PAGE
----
Studies of wildlife-vehicle collisions have demonstrated that they are not random occurrences but are spatially clustered. Modeling or analytical techniques permit a more detailed assessment of where wildlife-vehicle collisions occur, their intensity, and the means to begin prioritizing highway segments for potential mitigation applications. The identification and delineation of WVC clusters, which often vary widely in length depending on distribution and intensity of collisions, facilitates between-year or multi-year analyses of the stability or dynamics of wildlife-vehicle collisions hotspot locations. The wildlife-vehicle collisions data that transportation departments currently possess are suitable for meeting the primary objective of identifying hotspot locations at a range of geographic scales, from project-level (<50 km of highway) to larger district-level or state-wide assessments on larger highway network systems. The spatial accuracy of WVCs is not of critical importance for the relatively coarse-scale analysis of where hotspots are located. Any of the analytical clustering techniques can be used when more detailed information is needed. Our research analyzed several clustering methods including: Linear Nearest Neighbor Index (a simple plotting technique) to assess whether the location of dead animals found on roads as a result of wildlife-vehicle collisions were random; Ripley's K-statistic of road-kills; Nearest-Neighbor measurements (using Crimestat® software); and Density measures (See NCHRP 25-27 reports). We found that the Nearest Neighbor (Crimestat®) approach was useful for identifying key hotspot areas on highways with many road-kills because it, in essence, filters through the road-kill data to extract where the most problematic areas lay. The Density analysis approach identified more hotspot clusters on longer sections of highway. Although the Density analysis approach appears to be less useful to management, it may be a preferred option where managers are interested in taking a broader, more comprehensive view of wildlife-vehicle conflicts within a given area. Please see our final report for a more detailed description of using cluster analyses.
Accessing department of transportation or ministry of transportation data is not the only method of identifying areas with animal-vehicle collision concerns. Local wildlife agency personnel often keep records of wildlife carcasses removed from the road. A call to the area conservation officer or other wildlife agency representatives can quickly reveal potential wildlife conflict zones in an area. A visit to the local department of transportation/ ministry of transportation maintenance facility for a discussion with road maintenance workers could also be helpful.
It is important to also consider wildlife that may not necessarily be a safety risk to drivers. Local area wildlife professionals and the citizens of a community are usually aware of ongoing road associated mortality of local populations of smaller mammals, birds, amphibians, and reptiles. Contacts should be made with biologists working for the state wildlife agency, the U.S. Fish and Wildlife Service, and public land agencies near the project in order to better understand if there are potential problems with smaller species in the area of concern that need to be considered.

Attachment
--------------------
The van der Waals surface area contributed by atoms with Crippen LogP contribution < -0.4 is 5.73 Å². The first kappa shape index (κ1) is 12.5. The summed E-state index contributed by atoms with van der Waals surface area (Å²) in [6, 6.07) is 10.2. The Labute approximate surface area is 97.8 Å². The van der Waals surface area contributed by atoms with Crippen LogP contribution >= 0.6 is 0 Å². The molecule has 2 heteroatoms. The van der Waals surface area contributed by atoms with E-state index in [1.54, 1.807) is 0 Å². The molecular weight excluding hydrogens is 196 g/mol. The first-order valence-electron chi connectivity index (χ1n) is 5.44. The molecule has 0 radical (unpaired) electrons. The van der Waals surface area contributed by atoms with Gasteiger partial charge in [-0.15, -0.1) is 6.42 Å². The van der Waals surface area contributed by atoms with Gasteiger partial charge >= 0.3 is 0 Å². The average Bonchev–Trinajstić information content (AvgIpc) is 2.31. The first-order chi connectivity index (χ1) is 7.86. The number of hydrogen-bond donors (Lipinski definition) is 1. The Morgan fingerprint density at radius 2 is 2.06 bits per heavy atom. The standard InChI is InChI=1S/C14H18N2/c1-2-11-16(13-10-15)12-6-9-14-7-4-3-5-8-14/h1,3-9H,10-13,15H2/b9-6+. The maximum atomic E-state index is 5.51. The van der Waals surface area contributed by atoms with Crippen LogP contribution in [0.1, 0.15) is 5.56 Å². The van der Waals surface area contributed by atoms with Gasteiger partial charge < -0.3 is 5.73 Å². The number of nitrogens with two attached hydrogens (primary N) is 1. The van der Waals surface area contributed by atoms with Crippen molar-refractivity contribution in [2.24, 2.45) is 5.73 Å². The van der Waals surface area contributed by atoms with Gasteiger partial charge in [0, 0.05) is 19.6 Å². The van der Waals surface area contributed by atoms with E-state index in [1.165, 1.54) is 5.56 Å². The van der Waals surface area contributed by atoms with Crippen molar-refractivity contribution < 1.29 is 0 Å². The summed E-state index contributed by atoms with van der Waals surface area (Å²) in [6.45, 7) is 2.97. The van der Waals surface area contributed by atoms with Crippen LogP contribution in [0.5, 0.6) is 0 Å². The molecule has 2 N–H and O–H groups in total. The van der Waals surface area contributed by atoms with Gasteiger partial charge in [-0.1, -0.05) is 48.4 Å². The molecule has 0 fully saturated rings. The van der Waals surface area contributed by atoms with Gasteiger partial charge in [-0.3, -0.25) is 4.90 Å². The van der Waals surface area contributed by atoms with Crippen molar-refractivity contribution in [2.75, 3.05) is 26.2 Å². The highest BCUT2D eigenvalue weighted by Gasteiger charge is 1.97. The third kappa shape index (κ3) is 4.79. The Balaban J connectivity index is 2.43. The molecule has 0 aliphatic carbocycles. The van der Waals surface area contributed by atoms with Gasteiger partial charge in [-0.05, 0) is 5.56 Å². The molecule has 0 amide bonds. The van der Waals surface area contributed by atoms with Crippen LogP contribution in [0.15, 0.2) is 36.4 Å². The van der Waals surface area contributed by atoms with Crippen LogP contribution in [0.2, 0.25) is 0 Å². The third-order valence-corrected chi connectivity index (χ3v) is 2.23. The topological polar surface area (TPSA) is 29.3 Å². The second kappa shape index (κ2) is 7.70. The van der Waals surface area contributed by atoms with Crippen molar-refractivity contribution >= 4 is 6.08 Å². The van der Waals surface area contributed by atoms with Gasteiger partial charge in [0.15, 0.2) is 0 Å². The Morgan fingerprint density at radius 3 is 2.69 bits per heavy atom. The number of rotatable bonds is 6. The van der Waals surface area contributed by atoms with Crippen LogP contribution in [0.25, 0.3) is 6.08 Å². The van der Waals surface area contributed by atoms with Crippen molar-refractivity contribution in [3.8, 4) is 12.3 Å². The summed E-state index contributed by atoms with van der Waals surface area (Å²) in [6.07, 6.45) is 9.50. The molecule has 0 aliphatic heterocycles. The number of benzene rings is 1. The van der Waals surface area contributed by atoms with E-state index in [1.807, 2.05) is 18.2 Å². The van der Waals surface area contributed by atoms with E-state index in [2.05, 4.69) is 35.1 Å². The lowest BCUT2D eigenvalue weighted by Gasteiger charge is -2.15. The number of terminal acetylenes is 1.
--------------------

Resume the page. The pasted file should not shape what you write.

Safety Performance Functions are a more sophisticated statistical technique of identifying locations along roadways with a higher than average number of wildlife-vehicle collisions. Safety Performance Functions (SPFs) are predictive models for wildlife-vehicle collisions that typically relate the response variables (animal vehicle collision data and/or roadside carcass collection data) to the explanatory variables (physical roadway and roadside characteristics; often referred to as road geometrics). Other explanatory variables that animals respond to (e.g., topography, vegetative cover, and other off-road variables) are not among these variables that are readily available within the typical DOT safety databases. Hence, this approach will result in some unexplained variation, because the safety approach limits the explanatory variables to road geometrics. Regardless, this is a valuable approach because only these lower levels of data availability may exist in some jurisdictions.
The approach is statistically correct and accounts for "regression to the mean" problems. It makes use of three different levels of road data commonly available. The first level requires data on: 1) road length; and 2) annual average daily traffic volume (ADDT). The second level adds the requirement that road segments to be classified as flat, rolling, or mountainous terrain. The third level incorporates the data used in levels 1 and 2, but includes additional roadway variables such as average lane width. The safety approach has several applications and can be used to:
- Identify crash prone locations for existing or proposed roads for all crash types combined or for specific target crash types
- Aid in the evaluation, selection and prioritization of potential mitigation measures
- Evaluate the effectiveness of mitigation measures already implemented
SPFs are introduced on the website www.safetyanalyst.org, and are reviewed in depth in our research by Persaud and Lyon in Section 3.1 of our report.
An important caveat is that the safety approach does not address any aspect of wildlife population response. As they stand, the primary application of the models is for the safety management of existing roads as opposed to design or planning applications for new or newly built roads.